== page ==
The Establishment of the Police Force
Wellington and Peel, as sentries, in the Grenadier Guards, stand side by side at attention in the roadway of a London street. They hold bayoneted rifles, and wear bearskins, red tunics and white trousers. Wellington turns his head slightly to the right, Peel looks to the left, where there is a new building represented by a prison wall topped by spikes. In this is an iron-studded door, the arch decorated by shackles and skull and cross-bones. It is placarded: 'This Watch-house was erected 1829 by A. W. the Cabinet Maker and R. P. the Orange Peel Merchant. On the opposite side of the road is a Georgian town house, with 'Police Office' on the door, and a placard: 'To be disposed of by Private Contract'. May 1829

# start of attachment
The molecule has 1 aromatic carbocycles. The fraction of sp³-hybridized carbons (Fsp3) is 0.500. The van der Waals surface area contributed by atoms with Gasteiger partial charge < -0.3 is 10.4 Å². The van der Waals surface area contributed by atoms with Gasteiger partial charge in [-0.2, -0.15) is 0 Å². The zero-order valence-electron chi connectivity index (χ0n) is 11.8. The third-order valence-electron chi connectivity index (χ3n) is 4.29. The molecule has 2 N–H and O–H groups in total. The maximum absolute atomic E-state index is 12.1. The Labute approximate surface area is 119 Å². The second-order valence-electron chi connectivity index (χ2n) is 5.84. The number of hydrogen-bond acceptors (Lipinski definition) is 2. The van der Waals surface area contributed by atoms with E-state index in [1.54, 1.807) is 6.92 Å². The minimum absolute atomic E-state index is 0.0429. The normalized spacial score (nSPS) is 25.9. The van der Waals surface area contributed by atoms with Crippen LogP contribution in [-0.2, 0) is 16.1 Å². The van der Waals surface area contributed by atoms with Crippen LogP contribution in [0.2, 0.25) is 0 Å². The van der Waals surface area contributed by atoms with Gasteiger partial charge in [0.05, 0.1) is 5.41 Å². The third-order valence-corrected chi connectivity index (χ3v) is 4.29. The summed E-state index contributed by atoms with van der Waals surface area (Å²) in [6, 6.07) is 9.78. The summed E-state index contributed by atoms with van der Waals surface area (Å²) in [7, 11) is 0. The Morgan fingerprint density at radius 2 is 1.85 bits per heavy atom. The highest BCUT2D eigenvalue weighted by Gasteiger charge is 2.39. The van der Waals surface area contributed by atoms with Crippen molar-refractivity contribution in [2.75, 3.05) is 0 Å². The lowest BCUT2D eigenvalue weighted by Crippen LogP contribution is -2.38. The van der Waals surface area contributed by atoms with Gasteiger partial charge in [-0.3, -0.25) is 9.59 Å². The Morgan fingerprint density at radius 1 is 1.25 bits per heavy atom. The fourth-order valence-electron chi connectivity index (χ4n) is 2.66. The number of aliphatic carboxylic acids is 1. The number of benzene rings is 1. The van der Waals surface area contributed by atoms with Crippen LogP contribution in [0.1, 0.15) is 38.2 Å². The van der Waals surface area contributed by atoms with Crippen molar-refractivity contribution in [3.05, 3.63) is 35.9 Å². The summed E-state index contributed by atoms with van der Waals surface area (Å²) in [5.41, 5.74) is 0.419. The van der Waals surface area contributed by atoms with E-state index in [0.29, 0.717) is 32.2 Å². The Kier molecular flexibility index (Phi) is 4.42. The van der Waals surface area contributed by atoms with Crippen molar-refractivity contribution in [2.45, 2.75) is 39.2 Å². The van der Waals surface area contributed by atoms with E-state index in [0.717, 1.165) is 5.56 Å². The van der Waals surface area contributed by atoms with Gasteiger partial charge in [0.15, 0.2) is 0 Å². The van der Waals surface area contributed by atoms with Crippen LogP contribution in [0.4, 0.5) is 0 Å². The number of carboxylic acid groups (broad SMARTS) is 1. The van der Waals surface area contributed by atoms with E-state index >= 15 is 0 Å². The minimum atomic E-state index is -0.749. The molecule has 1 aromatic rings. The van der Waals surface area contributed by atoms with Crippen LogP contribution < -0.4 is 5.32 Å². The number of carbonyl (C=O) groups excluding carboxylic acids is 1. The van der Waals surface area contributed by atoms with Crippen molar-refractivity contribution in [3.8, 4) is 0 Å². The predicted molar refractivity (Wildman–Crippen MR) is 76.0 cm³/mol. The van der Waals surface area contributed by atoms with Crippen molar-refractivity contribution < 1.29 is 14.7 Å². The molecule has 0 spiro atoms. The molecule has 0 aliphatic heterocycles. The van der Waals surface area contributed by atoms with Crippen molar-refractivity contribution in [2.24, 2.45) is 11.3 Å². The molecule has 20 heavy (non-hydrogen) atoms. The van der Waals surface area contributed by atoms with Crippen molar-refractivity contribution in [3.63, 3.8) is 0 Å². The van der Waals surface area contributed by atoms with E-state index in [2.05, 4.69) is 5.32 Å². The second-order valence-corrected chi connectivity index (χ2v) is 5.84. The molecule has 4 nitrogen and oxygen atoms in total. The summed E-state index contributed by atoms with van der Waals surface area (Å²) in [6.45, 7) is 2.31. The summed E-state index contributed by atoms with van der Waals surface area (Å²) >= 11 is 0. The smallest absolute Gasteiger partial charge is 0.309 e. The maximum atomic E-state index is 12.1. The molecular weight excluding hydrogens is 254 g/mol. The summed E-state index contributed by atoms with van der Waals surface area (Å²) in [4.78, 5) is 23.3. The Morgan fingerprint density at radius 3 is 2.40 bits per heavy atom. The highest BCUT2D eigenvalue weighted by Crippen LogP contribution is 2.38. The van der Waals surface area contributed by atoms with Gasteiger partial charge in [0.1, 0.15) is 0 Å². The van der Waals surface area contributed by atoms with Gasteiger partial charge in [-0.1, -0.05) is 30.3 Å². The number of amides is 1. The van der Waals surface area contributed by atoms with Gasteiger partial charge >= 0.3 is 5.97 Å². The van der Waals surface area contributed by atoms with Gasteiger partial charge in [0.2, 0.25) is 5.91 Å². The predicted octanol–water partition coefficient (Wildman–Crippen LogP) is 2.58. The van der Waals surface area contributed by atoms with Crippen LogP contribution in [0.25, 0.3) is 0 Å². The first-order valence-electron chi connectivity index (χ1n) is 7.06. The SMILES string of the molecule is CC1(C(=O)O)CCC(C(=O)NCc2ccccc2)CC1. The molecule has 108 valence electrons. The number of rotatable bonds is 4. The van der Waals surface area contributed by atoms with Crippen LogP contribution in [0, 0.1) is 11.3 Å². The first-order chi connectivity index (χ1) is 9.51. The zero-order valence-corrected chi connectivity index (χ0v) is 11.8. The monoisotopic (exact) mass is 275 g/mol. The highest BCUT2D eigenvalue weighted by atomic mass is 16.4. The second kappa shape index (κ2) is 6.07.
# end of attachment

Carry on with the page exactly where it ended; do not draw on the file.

The British Museum note continues- By Peel's Act for improving the Police in and near the Metropolis, 10 Geo. IV, c. 44, the parochial establishments of night watchmen and parish watch-house were to be superseded by a unified establishment of metropolitan police constables under the Home Office, Peel's "New Police". The Bill was introduced 15 Apr.; it became law in two months. This was attacked (outside Parliament) as an autocratic, militarist, and inquisitorial innovation, comparable with the gendarmerie of continental countries, an Irish body of Popish spies, &c.
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